The mainstay of the treatment is early diagnosis of the disease and prompt treatment. Early diagnosis is basically a screening test that is known as a papanicolau stain (colloquially known as a pap smear), where cells from the cervix are examined for cancerous growth and classified accordingly.

Other methods are ace to white staining technique, Schillers test, and liquid based cytology. It is astounding that pap smear screening tests, by identifying the carcinoma early for prompt management, can help reduce the incidence of cancer by 80 percent and reduce deaths by 70 percent. A pap smear screening test is recommended for all women starting from 21 years of age or after three years of first vaginal sexual intercourse, without an upper age limit.

Similarly, screening with cervical cytology should be conducted yearly or every three years till the age of 30. Thereafter, from ages 30-65 years, it should be done in an interval of every three years after three consecutive yearly negative smears. Woman after 65 years require no screening after adequate prior negative smears. However, high-risk groups should get tested with HPV detection tests (hrHPV) and get tested every five years. Other modalities of diagnosis are colposcopy, ultrasonography, imaging like CT scans, MRI and PET scans to discover the advancement of the disease, which can then result in a biopsy from the suspected area.

When it comes to treatment, the most important determining factor is prevention. If detected early, also known as downstaging of cancer, the carcinoma can be fully prevented and treated. It first requires identification of high-risk females. i.e., females with high-risk factors. Second, prophylactic vaccines against the HPV virus, like Cervarix and Gardasil, are quite effective. Effective for about 7.5 years, these vaccines are given to girls between 12-18 years of age. But continuous screening should still be done. Third, the use of barrier methods for contraception like condoms, which not only have contraceptive benefits but also protect from sexually transmitted diseases. Fourth, education about genital hygiene for both males and females is important. And finally, reducing or quitting smoking can help reduce the risk of carcinomas.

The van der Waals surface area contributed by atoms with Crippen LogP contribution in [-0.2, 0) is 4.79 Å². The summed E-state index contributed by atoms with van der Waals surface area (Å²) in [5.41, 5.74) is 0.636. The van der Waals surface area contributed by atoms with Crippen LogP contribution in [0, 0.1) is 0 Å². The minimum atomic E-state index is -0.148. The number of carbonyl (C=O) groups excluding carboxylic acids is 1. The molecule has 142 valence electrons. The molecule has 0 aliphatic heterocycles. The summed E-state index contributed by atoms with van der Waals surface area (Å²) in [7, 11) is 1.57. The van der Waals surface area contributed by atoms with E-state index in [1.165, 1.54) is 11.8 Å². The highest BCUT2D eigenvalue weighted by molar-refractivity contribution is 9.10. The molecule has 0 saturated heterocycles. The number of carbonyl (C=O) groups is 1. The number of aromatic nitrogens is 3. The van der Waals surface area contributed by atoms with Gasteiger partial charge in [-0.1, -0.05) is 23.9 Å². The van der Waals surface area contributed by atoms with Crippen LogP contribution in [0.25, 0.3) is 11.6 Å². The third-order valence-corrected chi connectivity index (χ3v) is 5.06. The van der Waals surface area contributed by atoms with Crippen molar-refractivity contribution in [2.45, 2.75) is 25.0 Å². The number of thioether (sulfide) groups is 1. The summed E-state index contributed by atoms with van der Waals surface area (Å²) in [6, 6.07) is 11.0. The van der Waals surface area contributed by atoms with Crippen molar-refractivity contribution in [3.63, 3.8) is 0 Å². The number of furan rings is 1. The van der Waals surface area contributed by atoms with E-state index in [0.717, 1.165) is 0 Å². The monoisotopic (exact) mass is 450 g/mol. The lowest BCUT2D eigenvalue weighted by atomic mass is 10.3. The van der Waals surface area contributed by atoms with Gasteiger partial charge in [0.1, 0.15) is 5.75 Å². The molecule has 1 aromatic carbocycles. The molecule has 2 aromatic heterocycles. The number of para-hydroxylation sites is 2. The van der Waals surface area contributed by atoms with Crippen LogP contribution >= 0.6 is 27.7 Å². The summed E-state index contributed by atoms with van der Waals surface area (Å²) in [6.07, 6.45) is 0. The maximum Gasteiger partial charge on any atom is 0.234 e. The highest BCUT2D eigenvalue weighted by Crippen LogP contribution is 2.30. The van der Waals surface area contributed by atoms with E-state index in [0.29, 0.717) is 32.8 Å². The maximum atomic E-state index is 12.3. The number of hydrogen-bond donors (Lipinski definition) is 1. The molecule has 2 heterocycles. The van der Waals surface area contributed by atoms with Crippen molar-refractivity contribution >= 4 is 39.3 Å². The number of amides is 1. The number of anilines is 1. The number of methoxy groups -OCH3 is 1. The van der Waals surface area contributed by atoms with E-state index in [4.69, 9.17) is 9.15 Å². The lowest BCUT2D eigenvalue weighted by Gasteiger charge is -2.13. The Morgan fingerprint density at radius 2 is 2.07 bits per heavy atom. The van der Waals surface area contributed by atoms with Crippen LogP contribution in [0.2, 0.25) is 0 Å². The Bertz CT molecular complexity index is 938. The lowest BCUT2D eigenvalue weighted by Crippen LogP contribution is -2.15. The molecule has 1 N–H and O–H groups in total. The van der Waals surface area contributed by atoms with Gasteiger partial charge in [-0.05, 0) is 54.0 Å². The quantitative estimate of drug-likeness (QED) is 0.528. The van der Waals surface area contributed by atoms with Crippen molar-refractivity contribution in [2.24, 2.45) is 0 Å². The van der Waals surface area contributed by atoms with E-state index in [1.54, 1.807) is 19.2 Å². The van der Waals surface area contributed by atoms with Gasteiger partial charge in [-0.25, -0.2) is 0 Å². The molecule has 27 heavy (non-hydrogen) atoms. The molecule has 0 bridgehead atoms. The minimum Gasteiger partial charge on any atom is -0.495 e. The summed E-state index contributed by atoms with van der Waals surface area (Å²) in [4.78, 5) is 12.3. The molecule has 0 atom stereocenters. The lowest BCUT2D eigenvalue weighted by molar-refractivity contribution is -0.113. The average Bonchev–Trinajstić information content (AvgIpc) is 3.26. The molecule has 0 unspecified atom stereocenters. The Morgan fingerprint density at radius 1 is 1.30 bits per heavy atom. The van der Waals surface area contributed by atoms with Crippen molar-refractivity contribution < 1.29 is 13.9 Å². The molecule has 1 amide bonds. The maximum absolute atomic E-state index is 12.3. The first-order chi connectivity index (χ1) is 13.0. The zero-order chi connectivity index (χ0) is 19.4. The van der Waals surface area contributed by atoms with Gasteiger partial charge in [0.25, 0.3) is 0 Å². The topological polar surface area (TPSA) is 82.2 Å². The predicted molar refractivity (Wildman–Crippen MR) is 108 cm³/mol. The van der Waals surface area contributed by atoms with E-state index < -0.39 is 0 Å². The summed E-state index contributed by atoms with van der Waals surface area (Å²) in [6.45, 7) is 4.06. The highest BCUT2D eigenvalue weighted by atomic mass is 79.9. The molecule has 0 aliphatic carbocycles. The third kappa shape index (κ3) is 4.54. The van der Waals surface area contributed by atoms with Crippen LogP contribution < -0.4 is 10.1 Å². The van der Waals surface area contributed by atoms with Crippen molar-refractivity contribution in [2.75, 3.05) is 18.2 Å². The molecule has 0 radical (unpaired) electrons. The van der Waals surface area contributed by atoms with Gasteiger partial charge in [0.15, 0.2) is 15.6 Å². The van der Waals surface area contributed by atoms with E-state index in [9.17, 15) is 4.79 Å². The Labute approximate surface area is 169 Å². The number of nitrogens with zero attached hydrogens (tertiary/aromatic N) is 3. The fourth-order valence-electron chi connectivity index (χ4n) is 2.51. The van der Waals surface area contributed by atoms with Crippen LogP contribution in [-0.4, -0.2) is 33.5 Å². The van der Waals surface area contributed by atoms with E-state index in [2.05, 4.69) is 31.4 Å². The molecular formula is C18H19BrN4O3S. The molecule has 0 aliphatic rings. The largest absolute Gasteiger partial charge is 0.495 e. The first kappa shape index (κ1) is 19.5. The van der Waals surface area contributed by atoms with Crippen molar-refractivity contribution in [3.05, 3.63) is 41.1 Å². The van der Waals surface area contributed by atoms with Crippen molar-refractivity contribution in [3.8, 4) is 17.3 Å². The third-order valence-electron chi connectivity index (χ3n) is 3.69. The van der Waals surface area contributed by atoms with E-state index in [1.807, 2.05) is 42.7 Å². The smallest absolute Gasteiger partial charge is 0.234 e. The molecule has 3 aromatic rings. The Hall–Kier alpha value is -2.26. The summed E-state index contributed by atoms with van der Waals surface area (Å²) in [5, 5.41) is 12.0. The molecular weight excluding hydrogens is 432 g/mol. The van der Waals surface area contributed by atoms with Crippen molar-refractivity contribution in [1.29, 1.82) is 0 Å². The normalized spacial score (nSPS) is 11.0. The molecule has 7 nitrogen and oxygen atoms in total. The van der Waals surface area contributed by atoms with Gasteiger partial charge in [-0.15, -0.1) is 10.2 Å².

The definitive treatment of precancerous lesions can just be a local excision of the lesion. The treatment for invasive cancers depends on the grading of the severity of the disease, the age of the patient, and completion of the family. Invasive cancers can be treated surgically by removing the whole uterus, cervix, ovaries, and lymph nodes.  Chemotherapy and radiotherapy are also other treatment modalities. The earlier the diagnosis, the better the patient outcome. Constant follow-ups with medical experts is a must to rule out other complications and even a recurrence of the cancer.

In conclusion, cancer of the cervix is the most common malignant tumour in females in the developing world. It is a slow growing cancer that is completely preventable. So, it is a great sorrow and a sign of a failing health delivery system if women are dying from cervical cancer, which is also curable with the help of modern diagnostic modalities. The primary aim of prevention is early diagnosis through a pap smear. If detected early, the outcome for the patient can be good. Nepal should work towards an increasing rate of early diagnosis and treatment and declining rates in incidence and deaths by this preventable cancer among females.

Adhikari is a final year MBBS Student at Kathmandu University School of Medical Sciences

Published: 14-02-2019 09:30